Growing Conditions for Collard Greens
Collard Greens are a cool season vegetable plant. In the south, they are planted in the late summer or early fall for a winter harvest. In northern states, they are planted a little earlier in the fall for a winter harvest. They can also be planted in the early spring for a summer harvest, but only in cooler areas (and only when plenty of water is provided during the heat of the summer, or bolting will occur).
Collard greens are not only frost-tolerant, but frost actually improves the flavor of the leaves. USDA growing zones 6 and below are ideal for a late season crop. In zones 8 and up, you will get the best crop by planting in the fall and harvesting throughout the winter.
Collard greens enjoy full sunlight exposure in most climates but will need partial shade if grown in a particularly hot area, especially during the summer. The most important environmental condition for collard greens is a consistently moist and fertile soil. They prefer a slightly acidic soil with a pH around 6.0 to 6.5 with lots of organic matter.
How to Plant Collard Greens
Collard green plants tend to be rather large and need ample room to grow, and can be started by seed or transplant. Plant in rows that are spaced at least three feet apart. Thin seedlings down to 18 inches apart within the rows. Plant seeds ¼ to ½ inch deep into the soil. Because collards can handle cool spring weather and enjoy a good frost, its best to start them outdoors two weeks before the last frost date. Alternatively, you could get a head start by sowing the seeds indoors four to six weeks earlier and moving the seedlings outdoors around the time of the last frost date.
Care of Collard Greens
Keep your collard green plants well-watered, keeping the soil moist at all times instead of letting it dry out between waterings. Harvest your collard leaves regularly by cutting off the largest leaves to encourage new growth and to allow newer, smaller leaves, more time to mature before harvesting. Harvesting regularly will keep your plants in the habit of producing new leaves in the place of the ones you took away.
Side dress the soil with composted manure or a slow release fertilizer every four to six weeks. This will keep your collard plants producing rapidly, even through multiple harvests. Add a layer of mulch to keep the leaves clean and to help the soil retain moisture.
Though collard green plants enjoy a light frost, prolonged exposure to temperatures that are below freezing will kill your collard plants. In order to continue reaping a harvest in cold climate areas, you will want to protect your collard green plants with a hoop house or a cold frame. Overwintering is a must if you plan to save seed, as collard green plants are biennial.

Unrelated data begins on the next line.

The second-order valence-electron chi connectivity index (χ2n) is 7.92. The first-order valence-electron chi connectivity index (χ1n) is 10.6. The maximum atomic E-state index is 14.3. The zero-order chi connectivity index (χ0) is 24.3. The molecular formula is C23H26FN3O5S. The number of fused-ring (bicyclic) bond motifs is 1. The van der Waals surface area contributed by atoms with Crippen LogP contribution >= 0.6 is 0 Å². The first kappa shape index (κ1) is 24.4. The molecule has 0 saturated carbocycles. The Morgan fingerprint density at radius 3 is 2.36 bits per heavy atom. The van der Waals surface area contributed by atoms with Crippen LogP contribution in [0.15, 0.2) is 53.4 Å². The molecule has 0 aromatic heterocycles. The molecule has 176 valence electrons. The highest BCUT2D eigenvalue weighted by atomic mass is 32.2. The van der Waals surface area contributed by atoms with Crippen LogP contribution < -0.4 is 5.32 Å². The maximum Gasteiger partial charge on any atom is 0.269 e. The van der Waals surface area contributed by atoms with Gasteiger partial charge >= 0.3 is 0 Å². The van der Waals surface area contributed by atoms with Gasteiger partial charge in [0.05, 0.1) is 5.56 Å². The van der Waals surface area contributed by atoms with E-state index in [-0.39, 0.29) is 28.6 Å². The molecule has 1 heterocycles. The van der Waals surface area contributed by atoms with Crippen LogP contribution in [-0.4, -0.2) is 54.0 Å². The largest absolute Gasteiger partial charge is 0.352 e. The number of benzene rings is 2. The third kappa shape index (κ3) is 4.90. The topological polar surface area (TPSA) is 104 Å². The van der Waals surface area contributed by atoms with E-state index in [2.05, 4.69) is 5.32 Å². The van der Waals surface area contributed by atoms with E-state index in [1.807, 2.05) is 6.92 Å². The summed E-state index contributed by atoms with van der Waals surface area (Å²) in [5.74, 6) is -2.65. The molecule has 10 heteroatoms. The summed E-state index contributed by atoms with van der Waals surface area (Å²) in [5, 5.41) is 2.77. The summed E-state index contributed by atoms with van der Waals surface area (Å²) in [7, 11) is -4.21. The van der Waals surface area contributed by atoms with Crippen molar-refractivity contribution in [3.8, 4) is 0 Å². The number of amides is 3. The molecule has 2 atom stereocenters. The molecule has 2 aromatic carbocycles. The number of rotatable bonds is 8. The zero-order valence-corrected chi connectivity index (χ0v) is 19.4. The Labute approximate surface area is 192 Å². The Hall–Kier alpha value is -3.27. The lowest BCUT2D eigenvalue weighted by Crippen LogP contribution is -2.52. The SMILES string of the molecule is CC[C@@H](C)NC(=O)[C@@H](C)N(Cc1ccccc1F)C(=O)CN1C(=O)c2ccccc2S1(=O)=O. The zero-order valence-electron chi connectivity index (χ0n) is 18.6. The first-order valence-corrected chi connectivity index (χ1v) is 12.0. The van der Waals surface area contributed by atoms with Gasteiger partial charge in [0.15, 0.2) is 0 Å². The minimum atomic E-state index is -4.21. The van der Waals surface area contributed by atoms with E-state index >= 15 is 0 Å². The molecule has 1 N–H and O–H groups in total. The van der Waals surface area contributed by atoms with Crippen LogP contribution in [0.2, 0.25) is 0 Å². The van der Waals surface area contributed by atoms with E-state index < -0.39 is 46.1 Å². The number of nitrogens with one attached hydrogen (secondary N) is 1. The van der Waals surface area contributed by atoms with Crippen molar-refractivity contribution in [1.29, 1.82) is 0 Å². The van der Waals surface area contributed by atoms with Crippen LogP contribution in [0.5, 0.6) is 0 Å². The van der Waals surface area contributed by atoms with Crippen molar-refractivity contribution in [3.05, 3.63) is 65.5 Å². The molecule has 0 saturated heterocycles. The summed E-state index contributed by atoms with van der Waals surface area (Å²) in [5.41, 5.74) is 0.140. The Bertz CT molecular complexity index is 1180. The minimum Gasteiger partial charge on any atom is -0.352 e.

Pests and Diseases of Collard Greens
Though the plant’s tough leaves do provide some extra protection, collard greens suffer from the same pests and diseases as most other members of the cabbage family. Insect pests that are known to trouble collard greens include aphids, cabbage loopers, cabbage worms, cabbage root maggots, slugs, and flea beetles. Smaller pests, such as aphids, can be blasted off of the leaves by spraying them down with the water hose. Slugs and worms can be removed by hand. Organic pesticides can be used as well, but as a general rule, don’t use harsh chemicals on plants that you are cultivating for consumption.
Diseases that trouble the collard green plant include blackleg, black rot, clubroot, and cabbage yellows. Clubroot is less likely to rear its head if the soil is amended to a slightly acidic pH of 6.0 to 6.5. As diseases tend to build up in the soil, one of the best ways to prevent them is to rotate your crops each growing season, taking care not to plant collard greens, or other cruciferous vegetable plants in the same spot each year. It’s also important not to leave your collard plants standing through the winter months if you are experiencing any disease or pest problems. Cut the entire plants down to the ground after reaping the last harvest.
Videos About Collard Greens
There are lots of different collard green recipes on the internet that you can try.
This tutorial shows you how to grow and harvest collard greens:
After you harvest your collard greens but before you cook them, you will need to clean the leaves and cut them down to a manageable cooking size. This tutorial video shows you the proper way to clean and cut your greens before cooking: